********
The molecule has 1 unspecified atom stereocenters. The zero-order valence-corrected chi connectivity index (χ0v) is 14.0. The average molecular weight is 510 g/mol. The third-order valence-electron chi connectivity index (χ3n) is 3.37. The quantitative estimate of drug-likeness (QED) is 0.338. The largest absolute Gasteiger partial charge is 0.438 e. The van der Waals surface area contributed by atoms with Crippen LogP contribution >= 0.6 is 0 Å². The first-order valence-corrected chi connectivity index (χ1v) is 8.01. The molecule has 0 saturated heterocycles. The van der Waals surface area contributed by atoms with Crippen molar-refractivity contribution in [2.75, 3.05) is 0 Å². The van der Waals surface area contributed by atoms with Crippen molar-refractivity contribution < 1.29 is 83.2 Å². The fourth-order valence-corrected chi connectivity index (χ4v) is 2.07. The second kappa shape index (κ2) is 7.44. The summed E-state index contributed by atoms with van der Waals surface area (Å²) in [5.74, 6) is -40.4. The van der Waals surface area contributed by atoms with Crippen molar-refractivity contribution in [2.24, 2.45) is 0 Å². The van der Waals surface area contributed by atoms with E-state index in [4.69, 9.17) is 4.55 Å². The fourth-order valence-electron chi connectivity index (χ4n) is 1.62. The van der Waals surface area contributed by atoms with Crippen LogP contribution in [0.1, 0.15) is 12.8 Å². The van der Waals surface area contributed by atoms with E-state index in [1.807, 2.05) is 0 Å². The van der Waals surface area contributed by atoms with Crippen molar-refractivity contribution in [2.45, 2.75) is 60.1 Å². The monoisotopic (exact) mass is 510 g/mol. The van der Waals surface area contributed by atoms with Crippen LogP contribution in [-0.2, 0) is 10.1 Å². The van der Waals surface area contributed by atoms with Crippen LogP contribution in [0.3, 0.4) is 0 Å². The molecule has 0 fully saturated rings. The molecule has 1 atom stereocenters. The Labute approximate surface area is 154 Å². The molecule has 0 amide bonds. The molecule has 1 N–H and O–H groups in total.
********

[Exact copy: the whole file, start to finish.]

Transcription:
The molecule has 1 unspecified atom stereocenters. The zero-order valence-corrected chi connectivity index (χ0v) is 14.0. The average molecular weight is 510 g/mol. The third-order valence-electron chi connectivity index (χ3n) is 3.37. The quantitative estimate of drug-likeness (QED) is 0.338. The largest absolute Gasteiger partial charge is 0.438 e. The van der Waals surface area contributed by atoms with Crippen LogP contribution >= 0.6 is 0 Å². The first-order valence-corrected chi connectivity index (χ1v) is 8.01. The molecule has 0 saturated heterocycles. The van der Waals surface area contributed by atoms with Crippen molar-refractivity contribution in [2.75, 3.05) is 0 Å². The van der Waals surface area contributed by atoms with Crippen molar-refractivity contribution < 1.29 is 83.2 Å². The fourth-order valence-corrected chi connectivity index (χ4v) is 2.07. The second kappa shape index (κ2) is 7.44. The summed E-state index contributed by atoms with van der Waals surface area (Å²) in [5.74, 6) is -40.4. The van der Waals surface area contributed by atoms with Crippen molar-refractivity contribution in [2.24, 2.45) is 0 Å². The van der Waals surface area contributed by atoms with E-state index in [4.69, 9.17) is 4.55 Å². The fourth-order valence-electron chi connectivity index (χ4n) is 1.62. The van der Waals surface area contributed by atoms with Crippen LogP contribution in [0.1, 0.15) is 12.8 Å². The van der Waals surface area contributed by atoms with E-state index in [1.807, 2.05) is 0 Å². The van der Waals surface area contributed by atoms with Crippen molar-refractivity contribution in [2.45, 2.75) is 60.1 Å². The monoisotopic (exact) mass is 510 g/mol. The van der Waals surface area contributed by atoms with Crippen LogP contribution in [-0.2, 0) is 10.1 Å². The van der Waals surface area contributed by atoms with Crippen LogP contribution in [0.3, 0.4) is 0 Å². The molecule has 0 fully saturated rings. The molecule has 1 atom stereocenters. The Labute approximate surface area is 154 Å². The molecule has 0 amide bonds. The molecule has 1 N–H and O–H groups in total.